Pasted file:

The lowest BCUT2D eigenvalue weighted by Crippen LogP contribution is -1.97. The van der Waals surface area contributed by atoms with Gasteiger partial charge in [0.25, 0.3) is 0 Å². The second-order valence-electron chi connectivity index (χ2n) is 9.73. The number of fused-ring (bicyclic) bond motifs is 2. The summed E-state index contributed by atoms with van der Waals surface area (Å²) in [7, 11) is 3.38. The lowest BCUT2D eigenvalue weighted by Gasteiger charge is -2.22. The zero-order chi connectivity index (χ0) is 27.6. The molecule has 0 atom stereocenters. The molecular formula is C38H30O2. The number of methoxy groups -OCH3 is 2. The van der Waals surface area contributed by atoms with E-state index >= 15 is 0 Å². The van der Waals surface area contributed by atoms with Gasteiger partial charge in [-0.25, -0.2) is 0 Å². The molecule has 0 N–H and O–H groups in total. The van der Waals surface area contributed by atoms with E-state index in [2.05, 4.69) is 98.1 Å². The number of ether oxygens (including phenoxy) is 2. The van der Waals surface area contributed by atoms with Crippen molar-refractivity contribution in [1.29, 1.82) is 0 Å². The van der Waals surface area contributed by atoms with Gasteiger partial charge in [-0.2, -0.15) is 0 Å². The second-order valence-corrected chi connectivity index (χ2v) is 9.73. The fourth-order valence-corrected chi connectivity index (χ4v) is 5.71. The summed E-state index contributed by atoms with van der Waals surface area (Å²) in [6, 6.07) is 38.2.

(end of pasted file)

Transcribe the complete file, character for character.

The lowest BCUT2D eigenvalue weighted by Crippen LogP contribution is -1.97. The van der Waals surface area contributed by atoms with Gasteiger partial charge in [0.25, 0.3) is 0 Å². The second-order valence-electron chi connectivity index (χ2n) is 9.73. The number of fused-ring (bicyclic) bond motifs is 2. The summed E-state index contributed by atoms with van der Waals surface area (Å²) in [7, 11) is 3.38. The lowest BCUT2D eigenvalue weighted by Gasteiger charge is -2.22. The zero-order chi connectivity index (χ0) is 27.6. The molecule has 0 atom stereocenters. The molecular formula is C38H30O2. The number of methoxy groups -OCH3 is 2. The van der Waals surface area contributed by atoms with E-state index >= 15 is 0 Å². The van der Waals surface area contributed by atoms with Gasteiger partial charge in [-0.25, -0.2) is 0 Å². The molecule has 0 N–H and O–H groups in total. The van der Waals surface area contributed by atoms with E-state index in [2.05, 4.69) is 98.1 Å². The number of ether oxygens (including phenoxy) is 2. The van der Waals surface area contributed by atoms with Crippen molar-refractivity contribution in [1.29, 1.82) is 0 Å². The van der Waals surface area contributed by atoms with Gasteiger partial charge in [-0.2, -0.15) is 0 Å². The second-order valence-corrected chi connectivity index (χ2v) is 9.73. The fourth-order valence-corrected chi connectivity index (χ4v) is 5.71. The summed E-state index contributed by atoms with van der Waals surface area (Å²) in [6, 6.07) is 38.2.